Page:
Colosseum II embodies another of the artist’s ongoing interests, which is the fusion of art and technology. Zheng created fragments of cresting waves out of resin using a 3D printer. The rippling fluid forms convey the artist’s reverence for nature, while the technology he used to bring the imagery to life provides the freedom to produce similar works as site-specific installations, retrofitted to any space.

This idea, described by the artist as “the marriage between humanity and machinery,” is the focus of a new series currently in development. Zheng debuts the first two steel and lacquer sculptures in the series, named for the mysterious dark matter thought to inhabit the Andromeda and Sagittarius galaxies. The subject matter is water in motion. However, in a departure from earlier works in his Water in Dripping series, which is more strictly representational, these forms are highly distilled.

Zheng starts with high-speed photography to capture water droplets in motion. He then uses computer programs to map complex three-dimensional compositions, which he digitally manipulates and refines until they are ready for metal 3D printing. Zheng views the use of technology in his art-making as a natural progression, similar to the adaptive process of evolution in nature. 

"The sculptures do not come from a simple transformative process,” he says “Rather, they are the outcome of repeated exchanges between humans, computers and machines.” Zheng likens the process to the digestive system of ruminant animals, such as cows and sheep, who swallow clumps of grass, store it in their stomachs and then repeatedly chew and re-ingest it until it becomes digestible.

Collectively, the work in the exhibition demonstrates Zheng’s defining desire to venture into new territory, both conceptually and technically. In each series, he skillfully merges concepts rooted in Chinese philosophy and elements of the natural world with material explorations that push the boundaries of physical form. With his unique visual language, Zheng Lu transforms water into poetic expressions that reveal deeper truths about relationships between humanity, technology and the natural world.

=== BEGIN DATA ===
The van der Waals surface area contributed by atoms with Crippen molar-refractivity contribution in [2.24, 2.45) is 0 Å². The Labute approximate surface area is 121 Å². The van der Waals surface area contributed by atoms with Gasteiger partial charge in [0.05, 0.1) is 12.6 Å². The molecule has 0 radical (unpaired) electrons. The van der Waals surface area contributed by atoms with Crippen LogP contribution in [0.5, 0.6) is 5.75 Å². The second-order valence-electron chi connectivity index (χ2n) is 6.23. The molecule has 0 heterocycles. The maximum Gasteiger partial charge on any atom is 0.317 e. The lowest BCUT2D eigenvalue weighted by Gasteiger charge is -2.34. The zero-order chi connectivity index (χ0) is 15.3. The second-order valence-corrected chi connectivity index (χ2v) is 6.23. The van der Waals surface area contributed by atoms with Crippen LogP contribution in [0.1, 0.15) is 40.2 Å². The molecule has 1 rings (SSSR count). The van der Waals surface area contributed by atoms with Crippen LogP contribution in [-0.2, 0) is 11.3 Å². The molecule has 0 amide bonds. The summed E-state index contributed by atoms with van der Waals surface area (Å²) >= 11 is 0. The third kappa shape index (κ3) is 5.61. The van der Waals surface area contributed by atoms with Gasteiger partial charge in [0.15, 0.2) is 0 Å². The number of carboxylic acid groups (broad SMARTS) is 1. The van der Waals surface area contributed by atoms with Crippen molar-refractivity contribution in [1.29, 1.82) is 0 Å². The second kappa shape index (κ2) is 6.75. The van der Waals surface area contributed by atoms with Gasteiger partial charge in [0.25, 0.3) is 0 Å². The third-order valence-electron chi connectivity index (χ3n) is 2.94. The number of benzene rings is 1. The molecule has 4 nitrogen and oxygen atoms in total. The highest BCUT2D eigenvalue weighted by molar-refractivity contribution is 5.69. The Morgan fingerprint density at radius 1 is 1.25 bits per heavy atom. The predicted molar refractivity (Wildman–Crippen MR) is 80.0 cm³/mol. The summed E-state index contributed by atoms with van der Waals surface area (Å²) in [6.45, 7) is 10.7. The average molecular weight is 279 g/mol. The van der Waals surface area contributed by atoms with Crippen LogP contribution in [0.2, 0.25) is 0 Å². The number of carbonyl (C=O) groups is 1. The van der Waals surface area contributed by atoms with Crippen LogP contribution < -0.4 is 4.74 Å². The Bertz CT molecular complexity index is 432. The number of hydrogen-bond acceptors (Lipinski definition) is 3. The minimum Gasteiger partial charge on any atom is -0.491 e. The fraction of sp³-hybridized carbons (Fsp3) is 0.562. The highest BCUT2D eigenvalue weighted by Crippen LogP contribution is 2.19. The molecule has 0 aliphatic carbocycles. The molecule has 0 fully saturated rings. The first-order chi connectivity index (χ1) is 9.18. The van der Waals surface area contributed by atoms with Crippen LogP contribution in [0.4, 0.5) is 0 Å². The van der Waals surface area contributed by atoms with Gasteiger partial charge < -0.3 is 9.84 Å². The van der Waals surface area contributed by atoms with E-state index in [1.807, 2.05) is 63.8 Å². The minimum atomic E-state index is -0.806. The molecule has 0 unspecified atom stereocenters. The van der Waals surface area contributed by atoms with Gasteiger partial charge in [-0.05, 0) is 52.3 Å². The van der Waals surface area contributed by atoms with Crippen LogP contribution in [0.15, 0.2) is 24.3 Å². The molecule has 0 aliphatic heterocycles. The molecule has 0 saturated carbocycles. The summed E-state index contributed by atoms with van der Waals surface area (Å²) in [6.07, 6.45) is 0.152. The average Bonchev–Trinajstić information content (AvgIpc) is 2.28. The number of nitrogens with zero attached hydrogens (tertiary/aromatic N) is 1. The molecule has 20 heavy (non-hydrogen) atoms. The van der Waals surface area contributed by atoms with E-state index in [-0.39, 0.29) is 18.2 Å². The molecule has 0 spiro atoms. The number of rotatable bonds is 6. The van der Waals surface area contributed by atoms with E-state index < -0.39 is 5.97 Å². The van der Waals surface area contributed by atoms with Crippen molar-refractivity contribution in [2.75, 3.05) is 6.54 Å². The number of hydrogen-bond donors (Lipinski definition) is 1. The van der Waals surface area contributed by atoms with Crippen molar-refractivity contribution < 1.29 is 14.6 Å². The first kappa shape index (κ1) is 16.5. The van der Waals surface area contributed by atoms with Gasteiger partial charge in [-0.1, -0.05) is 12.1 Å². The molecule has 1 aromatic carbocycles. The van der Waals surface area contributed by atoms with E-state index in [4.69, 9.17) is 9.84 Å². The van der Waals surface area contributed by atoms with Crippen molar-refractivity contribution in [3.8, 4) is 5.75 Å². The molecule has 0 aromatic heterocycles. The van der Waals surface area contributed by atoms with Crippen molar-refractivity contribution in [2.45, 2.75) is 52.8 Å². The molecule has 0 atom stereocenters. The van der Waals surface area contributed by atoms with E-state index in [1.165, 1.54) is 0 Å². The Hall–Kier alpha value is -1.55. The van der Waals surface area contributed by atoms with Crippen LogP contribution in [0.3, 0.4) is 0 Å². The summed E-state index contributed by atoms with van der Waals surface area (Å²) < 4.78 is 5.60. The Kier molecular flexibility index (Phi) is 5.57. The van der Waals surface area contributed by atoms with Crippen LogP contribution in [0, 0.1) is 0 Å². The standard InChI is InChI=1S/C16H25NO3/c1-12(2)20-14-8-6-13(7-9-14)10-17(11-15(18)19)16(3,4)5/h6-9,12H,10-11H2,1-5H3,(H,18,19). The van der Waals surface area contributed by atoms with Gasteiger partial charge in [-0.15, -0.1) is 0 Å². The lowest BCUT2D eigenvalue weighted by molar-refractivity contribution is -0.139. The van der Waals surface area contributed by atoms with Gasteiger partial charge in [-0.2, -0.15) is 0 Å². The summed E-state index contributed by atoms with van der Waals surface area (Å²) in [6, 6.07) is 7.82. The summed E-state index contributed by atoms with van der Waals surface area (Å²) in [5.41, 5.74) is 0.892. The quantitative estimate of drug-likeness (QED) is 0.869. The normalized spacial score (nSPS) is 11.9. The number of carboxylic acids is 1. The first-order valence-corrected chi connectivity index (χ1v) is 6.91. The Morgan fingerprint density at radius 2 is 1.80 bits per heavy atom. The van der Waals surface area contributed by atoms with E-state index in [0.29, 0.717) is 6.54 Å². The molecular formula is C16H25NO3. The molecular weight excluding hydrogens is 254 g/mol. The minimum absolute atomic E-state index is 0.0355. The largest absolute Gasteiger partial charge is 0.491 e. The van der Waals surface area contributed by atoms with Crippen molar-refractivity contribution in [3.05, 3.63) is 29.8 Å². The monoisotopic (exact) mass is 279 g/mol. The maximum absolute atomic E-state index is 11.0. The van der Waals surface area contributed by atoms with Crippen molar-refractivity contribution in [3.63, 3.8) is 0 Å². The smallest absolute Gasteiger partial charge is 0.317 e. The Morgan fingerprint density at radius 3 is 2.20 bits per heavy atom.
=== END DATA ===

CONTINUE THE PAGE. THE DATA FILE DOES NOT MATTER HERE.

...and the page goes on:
Zheng Lu graduated from Lu Xun Fine Art Academy, Shenyang, with a bachelor of fine arts degree in sculpture in 2003. In 2007, he completed a master of fine arts degree in sculpture from the Central Academy of Fine Art, Beijing, while also attending an advanced study program at the École Nationale Supérieure des Beaux-arts in Paris.

The artist has participated in numerous museum exhibitions in China and abroad, including at the National Museum of China, Beijing; Long Museum, Shanghai, and Shanghai Duolun Museum of Modern Art; Museum on the Seam, Jerusalem; Musée Océanographique, Monaco; and Musée Maillol, Paris. In 2015, the artist’s work was featured in a solo exhibition at the Museum of Contemporary Art Taipei, one of the leading institutions in the region. In 2023, his work was featured at Asia Society Texas in Houston in Summoning Memories: Art Beyond Chinese Tradition.

Zheng’s sculptures are installed in public spaces across China and abroad, including a colossal illuminated orb in Shenzhen Bay; a massive cascading work at Hengdian World Studios, known as Chinawood, in Hangzhou, China; a twenty-three-foot tall steel sculpture installed in a residential area on Jersey in the Channel Islands; and his most recent project, a twenty-foot-tall stainless-steel sculpture on view in Dag Hammarskjöld Plaza adjacent to the United Nations in New York.